Why Do Cats Purr?

woman and little girl petting orange tabby cat on couch

Purring is one of the domestic cat’s most iconic vocalizations. It’s not good or bad. We really don’t fully understand the mystery behind why cats purr.

What we do know is it’s used to communicate emotions and needs—just like smiles, tail wags and positions seen in other species. Because kittens are born both deaf and blind, purring may be one of the ways they communicate with their mother. Cats also purr to engage with other cats.

You can deduce why your feline friend is purring based on context clues of each situation in which it occurs.

Why Do Cats Purr When You Stroke Them?

If you’re wondering why your cat purrs when she’s stroked, it’s likely because she’s feeling relaxed. If she purrs when she’s being held or around a stranger, she could be feeling anxious.

Cats may even purr to help themselves rest or repair injuries. This is why your cat may purr when giving birth or in distress. If you notice a change in your cat’s behavior combined with unusual purring, this could be a sign that your cat is in pain and should see a veterinarian.

A high-pitched mixture of purring and meowing is what experts call a “solicitation purr.” It likely means she wants attention or food.

Studies have demonstrated the ‘solicitation purr’ is most used by adult cats and directed toward humans to solicit food,” says Dr. Annie Valuska, Ph.D. “This purr has a high frequency voiced component within it that human participants consistently judged as more urgent and less pleasant than a ‘normal’ purr.

“The frequencies of this ‘voiced peak’ correspond to those of human infant distress cries, which could explain why they are so easily perceived by humans as urgent.”

You may hear your cat use this particular purr to communicate she’s ready for her next meal.  

How Do Cats Purr?

Cats purr using their larynx and diaphragm. Both muscles move at a fast rate of about 20 to 30 times per second to vibrate the air moving in their body, producing an audible sound.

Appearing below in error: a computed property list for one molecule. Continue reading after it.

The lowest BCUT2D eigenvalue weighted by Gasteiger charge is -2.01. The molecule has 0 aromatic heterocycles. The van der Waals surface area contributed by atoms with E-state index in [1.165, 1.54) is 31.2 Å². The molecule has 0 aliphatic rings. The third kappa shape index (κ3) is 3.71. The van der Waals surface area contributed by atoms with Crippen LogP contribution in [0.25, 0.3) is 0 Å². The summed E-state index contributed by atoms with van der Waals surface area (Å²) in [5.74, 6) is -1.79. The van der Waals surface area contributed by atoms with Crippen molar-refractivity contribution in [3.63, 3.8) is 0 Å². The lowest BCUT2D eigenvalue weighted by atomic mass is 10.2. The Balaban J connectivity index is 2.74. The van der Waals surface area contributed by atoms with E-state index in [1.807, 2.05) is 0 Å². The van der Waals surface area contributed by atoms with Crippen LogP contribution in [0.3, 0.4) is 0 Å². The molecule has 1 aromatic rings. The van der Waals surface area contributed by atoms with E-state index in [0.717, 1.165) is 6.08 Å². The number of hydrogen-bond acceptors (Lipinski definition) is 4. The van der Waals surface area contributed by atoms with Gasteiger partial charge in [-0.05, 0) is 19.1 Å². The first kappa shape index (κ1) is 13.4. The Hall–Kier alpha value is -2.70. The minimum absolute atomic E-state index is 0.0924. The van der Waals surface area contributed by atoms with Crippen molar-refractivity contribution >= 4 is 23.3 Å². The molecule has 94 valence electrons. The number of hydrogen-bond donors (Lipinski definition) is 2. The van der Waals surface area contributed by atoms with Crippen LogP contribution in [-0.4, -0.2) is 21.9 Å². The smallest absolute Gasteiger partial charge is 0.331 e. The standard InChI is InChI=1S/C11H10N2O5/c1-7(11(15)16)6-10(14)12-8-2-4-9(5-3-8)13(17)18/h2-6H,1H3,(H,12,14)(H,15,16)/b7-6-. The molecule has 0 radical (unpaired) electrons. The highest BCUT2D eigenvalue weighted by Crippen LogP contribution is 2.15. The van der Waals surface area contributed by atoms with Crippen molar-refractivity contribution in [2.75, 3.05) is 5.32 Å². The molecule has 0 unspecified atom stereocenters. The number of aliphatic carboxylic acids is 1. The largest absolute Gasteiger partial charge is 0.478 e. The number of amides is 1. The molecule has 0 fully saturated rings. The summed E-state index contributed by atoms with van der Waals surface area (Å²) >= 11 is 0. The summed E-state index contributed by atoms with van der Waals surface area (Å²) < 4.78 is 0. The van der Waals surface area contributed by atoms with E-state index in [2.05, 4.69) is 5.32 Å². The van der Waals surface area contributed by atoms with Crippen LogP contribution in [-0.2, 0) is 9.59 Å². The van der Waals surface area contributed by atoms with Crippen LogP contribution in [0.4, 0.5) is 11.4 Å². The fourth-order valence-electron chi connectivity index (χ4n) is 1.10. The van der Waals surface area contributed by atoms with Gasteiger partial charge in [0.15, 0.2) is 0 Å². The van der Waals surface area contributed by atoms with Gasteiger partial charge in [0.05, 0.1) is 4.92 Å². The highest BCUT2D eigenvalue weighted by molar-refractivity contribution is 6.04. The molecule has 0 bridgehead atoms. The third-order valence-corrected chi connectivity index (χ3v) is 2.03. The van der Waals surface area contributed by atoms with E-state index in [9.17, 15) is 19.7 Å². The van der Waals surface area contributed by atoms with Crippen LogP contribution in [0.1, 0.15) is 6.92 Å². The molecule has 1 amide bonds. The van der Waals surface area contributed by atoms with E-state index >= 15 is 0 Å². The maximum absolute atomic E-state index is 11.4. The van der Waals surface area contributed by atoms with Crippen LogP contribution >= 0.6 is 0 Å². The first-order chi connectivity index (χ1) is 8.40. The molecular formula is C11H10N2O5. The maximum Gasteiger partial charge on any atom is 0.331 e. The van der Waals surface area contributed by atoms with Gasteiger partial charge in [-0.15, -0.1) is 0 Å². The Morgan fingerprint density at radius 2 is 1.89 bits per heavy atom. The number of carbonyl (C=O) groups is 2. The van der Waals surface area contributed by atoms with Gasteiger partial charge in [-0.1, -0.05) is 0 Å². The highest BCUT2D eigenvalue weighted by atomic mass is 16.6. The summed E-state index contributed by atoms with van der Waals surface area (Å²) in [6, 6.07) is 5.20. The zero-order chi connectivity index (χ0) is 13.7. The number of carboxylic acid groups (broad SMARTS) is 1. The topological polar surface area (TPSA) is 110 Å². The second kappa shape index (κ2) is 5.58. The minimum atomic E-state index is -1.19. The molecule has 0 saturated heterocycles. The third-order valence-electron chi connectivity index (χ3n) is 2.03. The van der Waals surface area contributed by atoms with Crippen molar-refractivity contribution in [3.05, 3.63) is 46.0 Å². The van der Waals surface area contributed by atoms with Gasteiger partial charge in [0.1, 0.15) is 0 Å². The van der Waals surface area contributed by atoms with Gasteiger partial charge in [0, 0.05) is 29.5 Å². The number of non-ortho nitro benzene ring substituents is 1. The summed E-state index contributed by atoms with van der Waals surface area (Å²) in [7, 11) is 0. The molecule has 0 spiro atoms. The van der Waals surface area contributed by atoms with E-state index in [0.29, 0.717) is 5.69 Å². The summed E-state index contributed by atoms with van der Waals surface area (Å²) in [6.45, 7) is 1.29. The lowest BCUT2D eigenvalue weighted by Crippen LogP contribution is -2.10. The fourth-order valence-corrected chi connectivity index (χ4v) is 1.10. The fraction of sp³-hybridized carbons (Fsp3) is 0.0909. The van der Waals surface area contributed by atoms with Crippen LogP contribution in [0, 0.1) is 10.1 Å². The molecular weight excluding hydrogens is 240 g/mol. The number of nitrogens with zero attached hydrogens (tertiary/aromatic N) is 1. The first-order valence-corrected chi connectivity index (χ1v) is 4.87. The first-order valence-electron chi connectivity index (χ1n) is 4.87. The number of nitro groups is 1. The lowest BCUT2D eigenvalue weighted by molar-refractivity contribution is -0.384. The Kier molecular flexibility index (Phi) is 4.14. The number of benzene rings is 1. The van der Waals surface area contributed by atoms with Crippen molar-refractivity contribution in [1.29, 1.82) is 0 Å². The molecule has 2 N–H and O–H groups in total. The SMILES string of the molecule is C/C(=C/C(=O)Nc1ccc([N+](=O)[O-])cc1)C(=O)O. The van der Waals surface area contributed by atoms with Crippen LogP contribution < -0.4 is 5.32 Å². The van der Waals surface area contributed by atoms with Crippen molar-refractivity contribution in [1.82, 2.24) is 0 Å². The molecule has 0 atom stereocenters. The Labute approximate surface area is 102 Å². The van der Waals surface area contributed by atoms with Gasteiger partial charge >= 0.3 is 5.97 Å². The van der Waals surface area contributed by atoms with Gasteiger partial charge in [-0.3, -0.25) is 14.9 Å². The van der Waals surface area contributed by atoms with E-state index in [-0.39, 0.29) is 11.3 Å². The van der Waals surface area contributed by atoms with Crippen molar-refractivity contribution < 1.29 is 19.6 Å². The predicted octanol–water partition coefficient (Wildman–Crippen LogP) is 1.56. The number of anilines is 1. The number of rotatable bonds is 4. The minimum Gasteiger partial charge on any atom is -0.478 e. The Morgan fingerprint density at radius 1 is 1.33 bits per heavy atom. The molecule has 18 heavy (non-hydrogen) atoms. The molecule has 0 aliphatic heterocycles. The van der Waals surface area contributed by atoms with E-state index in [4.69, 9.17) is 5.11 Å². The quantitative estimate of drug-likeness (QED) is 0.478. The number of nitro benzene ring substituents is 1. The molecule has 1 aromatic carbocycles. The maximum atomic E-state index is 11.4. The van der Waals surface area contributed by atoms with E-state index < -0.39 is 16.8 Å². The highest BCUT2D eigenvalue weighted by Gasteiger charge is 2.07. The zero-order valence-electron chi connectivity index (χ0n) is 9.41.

Purring is possible because of the size and density of the hyoid bone that sits between the tongue and the roof of the mouth or the larynx. The flexibility of the bone is what allows the cat to purr when breathing in and out.

Purrs range from soft to loud and have different meanings based on how they are expressed. Certain cats purr more than others and some cats won’t purr at all.

Is Cat Purring Healing?

Purring may have healing and calming effects in cats. It may be a way to soothe themselves or other cats and self-heal after physical or emotional trauma. According to Dr. Valuska, studies have shown a correlation between purring and feline healing.

“Cat purrs occur at frequencies that exactly correspond to frequencies we know have various healing effects,” she says.

Cats purr between 25 and 150 Hertz, which aligns with the same frequency that improves healing in humans—so it’s possible cat purrs may benefit both felines and their human counterparts.

Effects of this frequency include, but are not limited to, the healing of bone and muscle, reduced risk of heart disease, decreasing blood pressure, and lowering signs of dyspnea or shortness of breath.

Next time you’re cuddled up with your cat, know that her purrs could be offering some healing in addition to affection.

To explore what else our experts have to say about cat behavior, visit our Pet Expertise page.

 

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